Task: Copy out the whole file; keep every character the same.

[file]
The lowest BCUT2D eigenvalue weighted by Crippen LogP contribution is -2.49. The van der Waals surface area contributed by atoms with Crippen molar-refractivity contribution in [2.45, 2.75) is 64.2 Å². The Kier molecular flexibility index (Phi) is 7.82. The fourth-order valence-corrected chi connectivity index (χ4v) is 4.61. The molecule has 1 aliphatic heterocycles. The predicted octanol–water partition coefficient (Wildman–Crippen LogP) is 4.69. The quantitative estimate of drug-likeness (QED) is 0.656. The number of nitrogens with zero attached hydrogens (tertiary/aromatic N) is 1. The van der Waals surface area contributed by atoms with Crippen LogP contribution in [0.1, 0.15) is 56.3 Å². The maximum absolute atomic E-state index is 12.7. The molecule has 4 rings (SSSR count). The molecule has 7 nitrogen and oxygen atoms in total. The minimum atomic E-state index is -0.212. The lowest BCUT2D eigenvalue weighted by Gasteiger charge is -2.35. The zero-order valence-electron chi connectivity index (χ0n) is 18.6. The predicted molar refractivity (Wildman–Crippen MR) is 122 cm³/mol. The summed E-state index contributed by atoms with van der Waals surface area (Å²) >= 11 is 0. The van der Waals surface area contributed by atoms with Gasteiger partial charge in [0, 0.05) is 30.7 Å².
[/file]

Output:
The lowest BCUT2D eigenvalue weighted by Crippen LogP contribution is -2.49. The van der Waals surface area contributed by atoms with Crippen molar-refractivity contribution in [2.45, 2.75) is 64.2 Å². The Kier molecular flexibility index (Phi) is 7.82. The fourth-order valence-corrected chi connectivity index (χ4v) is 4.61. The molecule has 1 aliphatic heterocycles. The predicted octanol–water partition coefficient (Wildman–Crippen LogP) is 4.69. The quantitative estimate of drug-likeness (QED) is 0.656. The number of nitrogens with zero attached hydrogens (tertiary/aromatic N) is 1. The van der Waals surface area contributed by atoms with Crippen LogP contribution in [0.1, 0.15) is 56.3 Å². The maximum absolute atomic E-state index is 12.7. The molecule has 4 rings (SSSR count). The molecule has 7 nitrogen and oxygen atoms in total. The minimum atomic E-state index is -0.212. The lowest BCUT2D eigenvalue weighted by Gasteiger charge is -2.35. The zero-order valence-electron chi connectivity index (χ0n) is 18.6. The predicted molar refractivity (Wildman–Crippen MR) is 122 cm³/mol. The summed E-state index contributed by atoms with van der Waals surface area (Å²) >= 11 is 0. The van der Waals surface area contributed by atoms with Gasteiger partial charge in [0, 0.05) is 30.7 Å².